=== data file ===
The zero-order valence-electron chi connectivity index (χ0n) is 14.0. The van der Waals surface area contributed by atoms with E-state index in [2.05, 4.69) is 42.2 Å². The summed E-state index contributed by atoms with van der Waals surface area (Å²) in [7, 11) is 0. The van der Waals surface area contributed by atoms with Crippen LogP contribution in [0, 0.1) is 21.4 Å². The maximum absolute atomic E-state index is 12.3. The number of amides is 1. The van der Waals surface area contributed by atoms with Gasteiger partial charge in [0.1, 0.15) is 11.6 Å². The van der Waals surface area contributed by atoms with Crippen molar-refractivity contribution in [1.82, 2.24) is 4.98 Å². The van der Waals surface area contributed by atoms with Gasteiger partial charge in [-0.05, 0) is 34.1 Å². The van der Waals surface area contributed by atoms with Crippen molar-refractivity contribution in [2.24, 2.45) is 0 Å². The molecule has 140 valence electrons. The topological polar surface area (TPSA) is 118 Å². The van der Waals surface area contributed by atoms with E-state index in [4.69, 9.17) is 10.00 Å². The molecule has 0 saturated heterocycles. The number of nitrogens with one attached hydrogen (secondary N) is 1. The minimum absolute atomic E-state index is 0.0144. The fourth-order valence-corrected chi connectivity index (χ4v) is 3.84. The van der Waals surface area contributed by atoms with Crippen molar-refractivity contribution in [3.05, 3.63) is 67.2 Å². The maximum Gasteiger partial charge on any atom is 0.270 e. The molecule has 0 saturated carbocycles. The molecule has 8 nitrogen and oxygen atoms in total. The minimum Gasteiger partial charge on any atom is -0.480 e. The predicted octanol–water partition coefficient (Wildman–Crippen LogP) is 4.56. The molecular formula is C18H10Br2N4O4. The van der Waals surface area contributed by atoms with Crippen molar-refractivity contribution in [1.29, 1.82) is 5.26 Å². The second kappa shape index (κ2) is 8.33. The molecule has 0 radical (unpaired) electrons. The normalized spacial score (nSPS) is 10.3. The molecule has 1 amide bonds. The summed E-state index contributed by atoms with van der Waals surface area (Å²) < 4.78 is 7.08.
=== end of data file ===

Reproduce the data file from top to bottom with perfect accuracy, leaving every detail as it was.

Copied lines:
The zero-order valence-electron chi connectivity index (χ0n) is 14.0. The van der Waals surface area contributed by atoms with E-state index in [2.05, 4.69) is 42.2 Å². The summed E-state index contributed by atoms with van der Waals surface area (Å²) in [7, 11) is 0. The van der Waals surface area contributed by atoms with Crippen LogP contribution in [0, 0.1) is 21.4 Å². The maximum absolute atomic E-state index is 12.3. The number of amides is 1. The van der Waals surface area contributed by atoms with Gasteiger partial charge in [0.1, 0.15) is 11.6 Å². The van der Waals surface area contributed by atoms with Crippen molar-refractivity contribution in [1.82, 2.24) is 4.98 Å². The van der Waals surface area contributed by atoms with Gasteiger partial charge in [-0.05, 0) is 34.1 Å². The van der Waals surface area contributed by atoms with Crippen molar-refractivity contribution in [2.24, 2.45) is 0 Å². The molecule has 140 valence electrons. The topological polar surface area (TPSA) is 118 Å². The van der Waals surface area contributed by atoms with E-state index in [4.69, 9.17) is 10.00 Å². The molecule has 0 saturated heterocycles. The number of nitrogens with one attached hydrogen (secondary N) is 1. The minimum absolute atomic E-state index is 0.0144. The fourth-order valence-corrected chi connectivity index (χ4v) is 3.84. The van der Waals surface area contributed by atoms with Crippen molar-refractivity contribution in [3.05, 3.63) is 67.2 Å². The maximum Gasteiger partial charge on any atom is 0.270 e. The molecule has 0 saturated carbocycles. The molecule has 8 nitrogen and oxygen atoms in total. The minimum Gasteiger partial charge on any atom is -0.480 e. The predicted octanol–water partition coefficient (Wildman–Crippen LogP) is 4.56. The molecular formula is C18H10Br2N4O4. The van der Waals surface area contributed by atoms with Crippen molar-refractivity contribution in [1.29, 1.82) is 5.26 Å². The second kappa shape index (κ2) is 8.33. The molecule has 0 radical (unpaired) electrons. The normalized spacial score (nSPS) is 10.3. The molecule has 1 amide bonds. The summed E-state index contributed by atoms with van der Waals surface area (Å²) < 4.78 is 7.08.